Contributed by Peter N. M. Hansteen on from the locks in the pool dept.
I showed up at t2k17 with a couple hold-over diffs from e2k17 that weren't stable then and hadn't gotten much better since, so after a red-eye through Chicago I arrived in the hackroom, fired up my laptop and synced trees.
Meanwhile, people trickled in and the best part of hackathons, the conversations and "what do you think about this?" chats started. Theo introduced me to Todd Mortimer (mortimer@), who's been hacking on clang to implement RETGUARD for C programs. Over the hackathon we discussed a few loose ends that cropped up and what the correct behavior should be for them as well as the mechanics of avoiding 0xc3 bytes (the RET opcode) embedded in the middle of other multi-byte x86 machine code. Fun stuff.
Martin (mpi@) and I had a conversation about the desirability of being able to sleep while holding netlock and pretty much came down on "oof, the scheduler does need work before the underlying issue driving this question can be resolved enough to answer it". :-(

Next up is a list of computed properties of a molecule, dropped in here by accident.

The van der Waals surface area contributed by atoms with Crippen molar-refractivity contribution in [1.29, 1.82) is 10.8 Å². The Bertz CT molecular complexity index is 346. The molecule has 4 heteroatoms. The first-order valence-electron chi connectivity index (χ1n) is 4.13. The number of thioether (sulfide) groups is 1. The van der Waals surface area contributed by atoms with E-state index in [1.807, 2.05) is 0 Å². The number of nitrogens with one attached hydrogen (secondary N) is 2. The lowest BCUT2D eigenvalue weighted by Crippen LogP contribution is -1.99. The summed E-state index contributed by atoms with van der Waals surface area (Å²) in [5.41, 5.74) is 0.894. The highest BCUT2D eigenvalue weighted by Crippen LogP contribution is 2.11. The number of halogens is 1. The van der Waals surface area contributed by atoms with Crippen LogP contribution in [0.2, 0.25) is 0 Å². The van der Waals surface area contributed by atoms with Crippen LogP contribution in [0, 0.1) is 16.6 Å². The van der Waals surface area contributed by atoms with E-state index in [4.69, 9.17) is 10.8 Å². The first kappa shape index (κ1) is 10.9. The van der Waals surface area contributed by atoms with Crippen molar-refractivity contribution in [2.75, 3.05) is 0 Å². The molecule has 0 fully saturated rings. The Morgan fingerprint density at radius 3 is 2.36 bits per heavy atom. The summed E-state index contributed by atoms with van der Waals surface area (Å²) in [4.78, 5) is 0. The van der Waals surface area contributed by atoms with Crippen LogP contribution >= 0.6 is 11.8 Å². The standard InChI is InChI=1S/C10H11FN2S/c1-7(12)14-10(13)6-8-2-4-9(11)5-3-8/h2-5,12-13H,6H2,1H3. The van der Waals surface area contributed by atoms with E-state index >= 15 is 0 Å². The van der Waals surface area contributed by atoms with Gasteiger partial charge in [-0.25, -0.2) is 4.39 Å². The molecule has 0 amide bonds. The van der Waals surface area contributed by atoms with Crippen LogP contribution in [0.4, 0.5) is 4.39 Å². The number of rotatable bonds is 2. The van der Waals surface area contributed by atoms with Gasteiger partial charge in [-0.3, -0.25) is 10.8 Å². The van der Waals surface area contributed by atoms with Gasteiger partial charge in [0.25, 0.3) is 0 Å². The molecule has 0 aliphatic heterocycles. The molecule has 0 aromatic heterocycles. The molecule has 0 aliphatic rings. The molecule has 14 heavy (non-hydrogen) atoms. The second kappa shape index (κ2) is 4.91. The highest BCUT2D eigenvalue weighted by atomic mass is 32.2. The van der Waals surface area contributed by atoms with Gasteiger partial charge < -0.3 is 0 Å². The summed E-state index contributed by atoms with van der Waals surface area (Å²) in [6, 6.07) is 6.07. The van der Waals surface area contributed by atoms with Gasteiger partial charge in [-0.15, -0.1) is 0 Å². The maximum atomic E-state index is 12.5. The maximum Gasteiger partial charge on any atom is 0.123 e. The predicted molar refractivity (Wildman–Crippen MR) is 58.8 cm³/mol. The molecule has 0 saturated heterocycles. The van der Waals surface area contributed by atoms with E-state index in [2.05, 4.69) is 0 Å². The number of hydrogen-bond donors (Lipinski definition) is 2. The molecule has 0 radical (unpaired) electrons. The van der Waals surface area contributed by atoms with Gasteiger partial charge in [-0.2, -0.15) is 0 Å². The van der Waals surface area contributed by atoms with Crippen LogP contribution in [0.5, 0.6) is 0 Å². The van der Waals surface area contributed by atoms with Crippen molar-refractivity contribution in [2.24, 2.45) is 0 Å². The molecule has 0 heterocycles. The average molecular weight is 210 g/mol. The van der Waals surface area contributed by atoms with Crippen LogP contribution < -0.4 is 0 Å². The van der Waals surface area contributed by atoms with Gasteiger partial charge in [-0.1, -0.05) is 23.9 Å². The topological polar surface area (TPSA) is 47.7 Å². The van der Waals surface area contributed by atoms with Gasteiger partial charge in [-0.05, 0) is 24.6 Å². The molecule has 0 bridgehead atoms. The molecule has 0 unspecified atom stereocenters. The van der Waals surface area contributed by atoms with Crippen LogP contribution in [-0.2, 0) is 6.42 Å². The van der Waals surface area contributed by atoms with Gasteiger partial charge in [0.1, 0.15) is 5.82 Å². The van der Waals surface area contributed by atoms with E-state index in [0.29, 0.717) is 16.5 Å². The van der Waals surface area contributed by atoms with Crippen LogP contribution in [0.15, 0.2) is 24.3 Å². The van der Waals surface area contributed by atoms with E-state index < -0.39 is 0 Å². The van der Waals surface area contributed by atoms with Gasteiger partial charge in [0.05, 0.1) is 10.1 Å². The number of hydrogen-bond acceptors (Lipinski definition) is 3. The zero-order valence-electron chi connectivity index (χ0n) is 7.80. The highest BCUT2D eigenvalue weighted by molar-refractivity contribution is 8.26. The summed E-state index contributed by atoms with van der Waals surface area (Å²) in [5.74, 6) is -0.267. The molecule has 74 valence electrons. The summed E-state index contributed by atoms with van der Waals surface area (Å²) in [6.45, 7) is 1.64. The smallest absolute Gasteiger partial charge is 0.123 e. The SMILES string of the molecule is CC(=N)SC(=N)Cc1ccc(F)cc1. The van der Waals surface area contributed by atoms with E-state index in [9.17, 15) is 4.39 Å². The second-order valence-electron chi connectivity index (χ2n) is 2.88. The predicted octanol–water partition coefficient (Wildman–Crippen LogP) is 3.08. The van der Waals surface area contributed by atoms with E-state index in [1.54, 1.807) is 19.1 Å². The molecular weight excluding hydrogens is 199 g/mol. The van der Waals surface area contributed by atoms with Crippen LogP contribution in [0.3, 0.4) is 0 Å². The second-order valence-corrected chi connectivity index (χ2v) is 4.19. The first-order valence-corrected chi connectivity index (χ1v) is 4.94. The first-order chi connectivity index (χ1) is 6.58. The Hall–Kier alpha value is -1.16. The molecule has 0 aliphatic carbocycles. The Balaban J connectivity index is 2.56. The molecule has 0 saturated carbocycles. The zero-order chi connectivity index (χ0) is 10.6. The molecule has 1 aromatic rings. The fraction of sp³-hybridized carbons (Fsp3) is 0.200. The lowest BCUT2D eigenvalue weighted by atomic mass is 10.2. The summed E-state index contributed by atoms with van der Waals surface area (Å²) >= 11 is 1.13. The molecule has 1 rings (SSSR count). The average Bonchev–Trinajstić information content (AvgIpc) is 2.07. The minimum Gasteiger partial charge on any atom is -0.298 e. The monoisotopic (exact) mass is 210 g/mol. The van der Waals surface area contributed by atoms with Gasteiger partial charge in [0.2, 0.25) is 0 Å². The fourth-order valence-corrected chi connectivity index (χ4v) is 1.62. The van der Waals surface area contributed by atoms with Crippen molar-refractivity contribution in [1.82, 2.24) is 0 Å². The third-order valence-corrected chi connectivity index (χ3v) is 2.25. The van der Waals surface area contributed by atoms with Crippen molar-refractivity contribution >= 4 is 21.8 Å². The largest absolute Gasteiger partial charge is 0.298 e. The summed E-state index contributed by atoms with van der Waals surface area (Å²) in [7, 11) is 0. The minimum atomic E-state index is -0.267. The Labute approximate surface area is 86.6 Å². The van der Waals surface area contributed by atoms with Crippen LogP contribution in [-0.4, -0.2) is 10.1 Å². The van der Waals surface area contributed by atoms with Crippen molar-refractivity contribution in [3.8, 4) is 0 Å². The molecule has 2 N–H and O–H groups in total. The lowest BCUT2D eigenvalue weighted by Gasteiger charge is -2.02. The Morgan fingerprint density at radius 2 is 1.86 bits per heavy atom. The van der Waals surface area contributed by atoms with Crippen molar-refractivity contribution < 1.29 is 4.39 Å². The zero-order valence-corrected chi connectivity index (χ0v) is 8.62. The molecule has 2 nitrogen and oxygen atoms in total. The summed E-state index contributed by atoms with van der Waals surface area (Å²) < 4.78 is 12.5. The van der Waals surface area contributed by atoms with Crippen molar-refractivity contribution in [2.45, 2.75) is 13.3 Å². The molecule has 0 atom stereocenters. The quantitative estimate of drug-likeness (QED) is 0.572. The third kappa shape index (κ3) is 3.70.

After some final hammering I got in an enhancement to pool(9) to let a pool use (sleeping) rwlocks instead of (spinning) mutexes and then immediately used that for the per-CPU pool cache pool as well as the futex pool. Further pools are likely to be converted as well kernel upper-level locking changes are made.
Speaking of, a larger diff I had been working on for said upper-level locking was still suffering deadlock issues so I took a stab at narrowing it down to just a lock for the process tree, mostly mirroring the FreeBSD proctree_lock. That appears to be holding up much better and I just have some code arrangement issues around sys_ptrace() before that'll go out for final review.
Then most of the way through the week, Bob (beck@) vocally complained that life would be easier for libressl if we had some version of pthread_once() and the pthread mutex routines in libc. This would make some other stuff easier too (c.f. /usr/X11R6/lib/libpthread-stubs.*) and the TIB work over the last couple years has basically eliminated the runtime costs of doing so, so I spent most the rest of the hackathon finding the right place to draw a line through libpthread and move everything on the one side of the line into libc. That code seems pretty stable and the xenocara and ports people seem to like—or at least accept—the effects, so it will almost certainly go in with the next libc bump.
Lots of other random conversations, hacking, meals, and beer. Many thanks to Ken (krw@) and local conspirators for another excellent Toronto hackathon!
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